On the Swedish group's 2011 album, Jeniferever readily demonstrate that at the least the quartet knows its way around cryptic atmospherics in a rock context, as any band naming itself after an early Smashing Pumpkins obscurity should. (The album name, after a Berlin train station, and the song of the same name featuring moody rhythms, Cure-like guitars, and a combination of melancholic and sweetly understated vocals, make it all clear from the get-go.) As with any band working in the general field, the difference between overwrought bluster and tense, gripping performances can be fine, but Jeniferever mostly err on the side of caution. If there's the occasional bit-down-and-breathless lead vocal from Kristofer Jönson or arena-scaled fist-pump guitar part, there's a sense of ensemble playing that tries to bring out the best in all involved. So by the time a song reaches a moment like the big keyboard break on "Waifs & Strays" or at any point when Jönson's singing feels effortlessly supported by the band performance instead of crushed by it, the good qualities of the group easily stand out. Crisper arrangements on "The Beat of Our Own Blood" and "Dover" allow for a slick, propulsive edge to surface as well, a nice contrast to the more luxuriant sound otherwise -- certainly it makes a nice contrast to the start-at-full-speed "Deception Pass," the most overwrought moment on the album and the one point when they might as well be Muse, and not in a good way. In all, Jeniferever couldn't be better designed for soundtrack music to a moody sci-fi drama of the 2010s, and one suspects they may yet find that destiny.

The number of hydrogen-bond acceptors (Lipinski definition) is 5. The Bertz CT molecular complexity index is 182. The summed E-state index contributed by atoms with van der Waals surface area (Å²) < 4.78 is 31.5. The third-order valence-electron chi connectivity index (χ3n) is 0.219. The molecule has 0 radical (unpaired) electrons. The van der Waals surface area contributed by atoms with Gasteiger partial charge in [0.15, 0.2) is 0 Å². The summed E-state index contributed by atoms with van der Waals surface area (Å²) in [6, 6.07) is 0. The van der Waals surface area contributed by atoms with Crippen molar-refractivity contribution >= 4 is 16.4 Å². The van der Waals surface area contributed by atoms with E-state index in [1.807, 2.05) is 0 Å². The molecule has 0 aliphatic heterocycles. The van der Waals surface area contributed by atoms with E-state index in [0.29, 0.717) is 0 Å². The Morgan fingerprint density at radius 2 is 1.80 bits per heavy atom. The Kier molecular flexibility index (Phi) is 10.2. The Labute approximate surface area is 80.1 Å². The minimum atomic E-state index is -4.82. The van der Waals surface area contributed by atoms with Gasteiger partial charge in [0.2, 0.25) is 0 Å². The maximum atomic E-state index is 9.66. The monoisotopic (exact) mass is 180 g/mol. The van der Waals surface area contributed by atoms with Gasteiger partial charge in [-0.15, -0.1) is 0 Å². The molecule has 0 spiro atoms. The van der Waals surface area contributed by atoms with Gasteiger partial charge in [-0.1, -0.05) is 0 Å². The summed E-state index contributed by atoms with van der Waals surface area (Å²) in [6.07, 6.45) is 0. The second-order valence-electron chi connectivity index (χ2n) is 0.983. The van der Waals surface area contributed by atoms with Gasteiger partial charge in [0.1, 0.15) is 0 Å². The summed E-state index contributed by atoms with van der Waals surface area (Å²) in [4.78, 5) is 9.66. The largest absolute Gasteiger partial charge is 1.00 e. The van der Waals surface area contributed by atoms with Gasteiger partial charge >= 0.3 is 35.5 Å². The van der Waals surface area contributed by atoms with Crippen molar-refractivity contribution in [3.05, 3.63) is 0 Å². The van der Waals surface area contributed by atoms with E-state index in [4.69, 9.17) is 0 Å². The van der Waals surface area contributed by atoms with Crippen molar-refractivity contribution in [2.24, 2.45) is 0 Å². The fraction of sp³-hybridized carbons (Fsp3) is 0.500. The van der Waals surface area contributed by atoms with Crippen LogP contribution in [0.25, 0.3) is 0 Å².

AllMusic Review by Ned Raggett